Shea seeks to tighten electronic home monitoring notification requirements and hold offenders accountable


Sept. 18, 2013

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Shea seeks to tighten electronic home monitoring notification requirements and hold offenders accountable

Rep. Matt Shea is planning to sponsor legislation in the 2014 session that would tighten laws surrounding electronic home monitoring of criminals, improve notification of violations to law enforcement, and hold criminals accountable.

Shea’s comments follow an article today in “The Olympia Report,” an online publication of the Olympia-based think tank, The Freedom Foundation, which suggests hundreds of potentially dangerous criminals sentenced to electronic home monitoring may be walking around free due to either administrative oversight or corruption.

“It’s absolutely outrageous that criminals sentenced to electronic home monitoring may be able to skirt the system and walk around free in our neighborhoods when they’re supposed to be confined at home. This cannot be allowed to continue,” said Shea, R-Spokane Valley, who serves on the House Judiciary Committee.

Electronic home monitoring has become an increasingly popular alternative to other means of incarceration, primarily because of overcrowding in county jails. While some law enforcement agencies do the monitoring, others contract-out the services to private companies or bail bond companies. The Olympia Report article notes that one person on home monitoring never plugged in the box, so law enforcement personnel were unaware he was free. In other cases, the article alleges offenders “buy time off the clock,” meaning they may offer the monitor cash, drugs or other inducements that would allow them to roam free. According to The Freedom Foundation, there are no minimum professional standards a company must meet in order to be considered as a monitor for the program.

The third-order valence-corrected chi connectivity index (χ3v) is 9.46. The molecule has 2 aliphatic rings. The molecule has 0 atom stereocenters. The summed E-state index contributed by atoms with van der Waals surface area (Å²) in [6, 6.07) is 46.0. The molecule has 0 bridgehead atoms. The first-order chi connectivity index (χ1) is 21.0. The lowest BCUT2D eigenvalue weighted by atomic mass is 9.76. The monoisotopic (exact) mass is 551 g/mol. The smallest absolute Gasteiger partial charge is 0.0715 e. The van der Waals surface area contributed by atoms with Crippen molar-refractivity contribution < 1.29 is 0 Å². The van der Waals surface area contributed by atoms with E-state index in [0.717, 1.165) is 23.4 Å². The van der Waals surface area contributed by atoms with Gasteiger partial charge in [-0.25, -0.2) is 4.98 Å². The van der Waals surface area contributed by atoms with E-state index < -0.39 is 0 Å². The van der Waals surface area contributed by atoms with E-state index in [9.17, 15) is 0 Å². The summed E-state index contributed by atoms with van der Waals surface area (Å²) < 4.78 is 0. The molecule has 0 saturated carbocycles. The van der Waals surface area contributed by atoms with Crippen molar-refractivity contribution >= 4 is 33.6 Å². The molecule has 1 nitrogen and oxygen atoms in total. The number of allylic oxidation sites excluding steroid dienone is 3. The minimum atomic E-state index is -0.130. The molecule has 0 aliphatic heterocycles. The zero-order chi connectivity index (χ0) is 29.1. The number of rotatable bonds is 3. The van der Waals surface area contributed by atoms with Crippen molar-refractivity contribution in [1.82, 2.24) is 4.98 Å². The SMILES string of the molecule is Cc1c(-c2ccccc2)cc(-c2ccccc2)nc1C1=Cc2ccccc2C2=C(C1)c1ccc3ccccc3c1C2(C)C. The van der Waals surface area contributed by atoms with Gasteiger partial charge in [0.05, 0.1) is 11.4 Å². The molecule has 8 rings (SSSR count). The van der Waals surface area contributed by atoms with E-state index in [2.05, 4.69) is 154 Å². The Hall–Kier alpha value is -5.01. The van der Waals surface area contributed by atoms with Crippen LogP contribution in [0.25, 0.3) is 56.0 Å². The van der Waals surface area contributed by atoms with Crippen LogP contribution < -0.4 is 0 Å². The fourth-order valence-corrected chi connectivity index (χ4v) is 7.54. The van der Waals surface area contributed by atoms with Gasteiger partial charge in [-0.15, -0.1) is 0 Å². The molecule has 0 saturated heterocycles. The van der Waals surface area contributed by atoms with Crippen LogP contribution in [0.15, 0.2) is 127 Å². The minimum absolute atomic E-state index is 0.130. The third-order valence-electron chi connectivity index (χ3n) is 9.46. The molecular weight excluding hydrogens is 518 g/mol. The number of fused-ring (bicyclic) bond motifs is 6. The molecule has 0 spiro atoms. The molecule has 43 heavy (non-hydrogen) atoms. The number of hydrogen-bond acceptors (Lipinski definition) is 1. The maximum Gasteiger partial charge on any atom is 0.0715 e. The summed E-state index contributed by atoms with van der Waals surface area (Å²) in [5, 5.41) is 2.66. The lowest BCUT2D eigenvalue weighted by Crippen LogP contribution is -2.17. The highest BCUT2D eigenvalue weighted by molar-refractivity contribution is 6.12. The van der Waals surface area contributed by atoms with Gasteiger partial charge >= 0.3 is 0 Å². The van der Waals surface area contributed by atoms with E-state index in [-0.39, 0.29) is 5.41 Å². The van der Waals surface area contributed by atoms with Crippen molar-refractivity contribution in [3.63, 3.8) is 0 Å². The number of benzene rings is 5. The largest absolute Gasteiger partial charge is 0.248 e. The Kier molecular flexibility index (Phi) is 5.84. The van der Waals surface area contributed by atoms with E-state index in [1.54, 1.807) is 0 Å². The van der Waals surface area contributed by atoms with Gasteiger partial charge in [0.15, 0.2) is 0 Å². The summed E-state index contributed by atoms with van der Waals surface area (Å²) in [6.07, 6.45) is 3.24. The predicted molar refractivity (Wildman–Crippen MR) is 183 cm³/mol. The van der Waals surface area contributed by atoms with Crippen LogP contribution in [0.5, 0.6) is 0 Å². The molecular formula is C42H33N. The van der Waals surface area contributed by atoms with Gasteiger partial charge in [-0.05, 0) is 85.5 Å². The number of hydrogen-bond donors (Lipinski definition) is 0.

“The Freedom Agenda Team is working on legislation to correct this oversight. We look forward to working with local governments to ensure private home monitoring companies maintain the same level of service as our law enforcement professionals when watching convicted criminals. This is about protecting the community,” added Shea.

Shea said information about deficiencies in the electronic home monitoring program came to light following a whistleblower tip from a former detective in Whatcom County.

“Citizens are often unaware they may be living in the same neighborhood with an offender on electronic home monitoring. Now we have reports from credible sources that people’s safety may be at risk because of failures in the system. Awareness is vital for the protection of public safety. And we need courageous people to be willing to come forward when such egregious oversights or corruption are under the surface,” said Shea. “Thank you to The Freedom Foundation for acting on this whistleblower tip and getting the word out. We need to address this problem, ensure proper notification to law enforcement and hold offenders accountable.”

The Legislature will convene in session on Jan. 13, 2014.

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